It has been said that Starmer emulated Tony Blair with this policy but this was all the “tough on crime” without the “and the causes of crime”.

“I don’t think Boris Johnson is a bad man I think he is a trivial man. He is a showman with nothing left to show.”

Starmer also criticised Johnson and the government. He said that, while he was working to prosecute terrorists, Johnson was writing newspaper columns which he implied were vacuous and appearing on TV to make quips. Starmer also said Johnson was not strict enough when Dominic Cummings and Matt Hancock breaking coronavirus rules and that he acts as if rules don’t apply to him. “Politics has to be clean, wrongdoing has to be punished,” he said.

“A Labour government will always fund the NHS properly.”

Back to policy. Starmer slammed the Tories over their handling of the pandemic but said it was made worse because of their governance of the NHS for the past 11 years. He said their reforms were “pointless” and made “cracks” that Covid “seeped into”.

“Labour would shift the priority of the NHS away from emergency care towards prevention”, he said and also pledged that mental health support would be available within a month.

He also waxed lyrical about the role technology can play in medicine.

“Education is so important I’m tempted to say it three times.”

With another nod to Blair, Starmer spoke about the importance of education. “I want every parent in the country to be able to send their children to a great state school,” he said.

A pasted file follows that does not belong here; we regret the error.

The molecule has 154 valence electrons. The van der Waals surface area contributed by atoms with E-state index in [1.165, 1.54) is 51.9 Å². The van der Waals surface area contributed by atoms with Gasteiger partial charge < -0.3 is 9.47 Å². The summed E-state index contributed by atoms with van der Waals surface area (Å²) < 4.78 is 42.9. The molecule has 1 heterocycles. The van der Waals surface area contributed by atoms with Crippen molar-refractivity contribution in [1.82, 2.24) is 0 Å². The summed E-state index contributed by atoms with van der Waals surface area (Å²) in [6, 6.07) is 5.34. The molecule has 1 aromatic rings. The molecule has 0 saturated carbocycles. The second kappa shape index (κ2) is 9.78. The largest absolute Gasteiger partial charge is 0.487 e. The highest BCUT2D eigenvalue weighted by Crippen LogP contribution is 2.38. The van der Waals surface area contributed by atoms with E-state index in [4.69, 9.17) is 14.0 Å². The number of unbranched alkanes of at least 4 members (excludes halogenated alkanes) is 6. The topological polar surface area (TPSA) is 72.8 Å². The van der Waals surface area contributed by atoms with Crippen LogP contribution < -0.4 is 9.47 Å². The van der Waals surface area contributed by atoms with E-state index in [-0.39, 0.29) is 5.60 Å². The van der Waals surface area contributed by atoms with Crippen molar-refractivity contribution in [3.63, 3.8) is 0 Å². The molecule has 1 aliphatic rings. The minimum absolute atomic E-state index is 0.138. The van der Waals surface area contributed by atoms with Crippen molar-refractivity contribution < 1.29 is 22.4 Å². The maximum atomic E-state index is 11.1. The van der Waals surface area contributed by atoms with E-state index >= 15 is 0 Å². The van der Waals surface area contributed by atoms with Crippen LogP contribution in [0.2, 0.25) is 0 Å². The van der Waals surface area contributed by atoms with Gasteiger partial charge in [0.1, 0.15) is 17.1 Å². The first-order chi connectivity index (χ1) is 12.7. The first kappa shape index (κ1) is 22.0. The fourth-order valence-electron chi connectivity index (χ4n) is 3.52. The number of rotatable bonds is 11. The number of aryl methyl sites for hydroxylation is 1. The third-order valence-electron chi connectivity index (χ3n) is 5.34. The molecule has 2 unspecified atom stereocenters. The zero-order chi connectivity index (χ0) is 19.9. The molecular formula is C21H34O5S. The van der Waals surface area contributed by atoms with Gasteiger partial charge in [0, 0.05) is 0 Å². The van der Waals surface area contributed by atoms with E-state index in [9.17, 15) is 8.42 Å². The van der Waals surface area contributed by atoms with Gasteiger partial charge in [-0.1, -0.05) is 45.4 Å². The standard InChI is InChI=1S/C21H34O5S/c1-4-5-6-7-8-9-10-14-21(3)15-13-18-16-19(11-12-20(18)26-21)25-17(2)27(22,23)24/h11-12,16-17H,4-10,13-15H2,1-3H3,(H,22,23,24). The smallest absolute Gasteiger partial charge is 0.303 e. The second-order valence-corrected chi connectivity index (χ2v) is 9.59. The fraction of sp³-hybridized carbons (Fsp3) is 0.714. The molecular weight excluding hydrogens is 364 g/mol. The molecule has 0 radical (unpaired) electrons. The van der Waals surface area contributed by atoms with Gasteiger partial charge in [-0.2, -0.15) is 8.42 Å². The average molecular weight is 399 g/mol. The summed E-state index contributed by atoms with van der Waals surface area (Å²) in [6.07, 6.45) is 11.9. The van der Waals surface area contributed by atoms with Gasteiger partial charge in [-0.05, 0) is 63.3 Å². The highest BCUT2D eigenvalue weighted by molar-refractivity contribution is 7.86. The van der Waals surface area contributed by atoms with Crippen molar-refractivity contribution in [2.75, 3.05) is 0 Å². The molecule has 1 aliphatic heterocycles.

He mocked the government for wanting to reintroduce Latin in schools and instead spoke about the importance of music, art, drama, practical skills and access to career advisers. He wants every child to have the chance to play sports and for them to leave school “ready for work and ready for life,” whatever that means.

“Make Brexit work”

As in his pamphlet, Starmer criticised the Tories for slogan politics and said they had no other real plans for the country.

But Starmer did have a slogan of his own, paying mocking homage to Johnson’s “get Brexit done” and moving the country away from the Brexit debate despite his previous calls for a second referendum.

“I do see a way forward after Brexit,” he said, though said the Tories had “botched” the exit.

“The economic inheritance from the Tories will be appalling,”

Conservatives often claim Labour governments will damage the economy but Starmer flipped the script. He criticised their tax changes and Universal Credit cuts and said Labour would offer “value for money”.

As briefed to the press as a key line, “Labour will be back in business” he said.

“Too often in the history of this party our dream of the good society falls foul of the belief that we will not run a strong economy… under my leadership we are committed to both,” he said.

“Time is short and we have a duty to act”.

Starmer then spoke about climate change including installing “wind turbines” and creating “green jobs”. Whether Greta Thunberg would have found that part a bit “blah, blah, blah”, we don’t know.


Like in his essay, there was a lot of stuff to be excited about in Starmer’s vision for Britain and he spoke with integrity.

But like in his essay, his messages and policies were buried in a lot of waffle meaning viewers had to hunt for them.

Starmer often criticises Johnson for his punchy comms but lack of substance. Starmer certainly has the latter, but if he wants to be the next Prime Minister, he will have to learn the former skill too.

Here’s what other people had to say about it: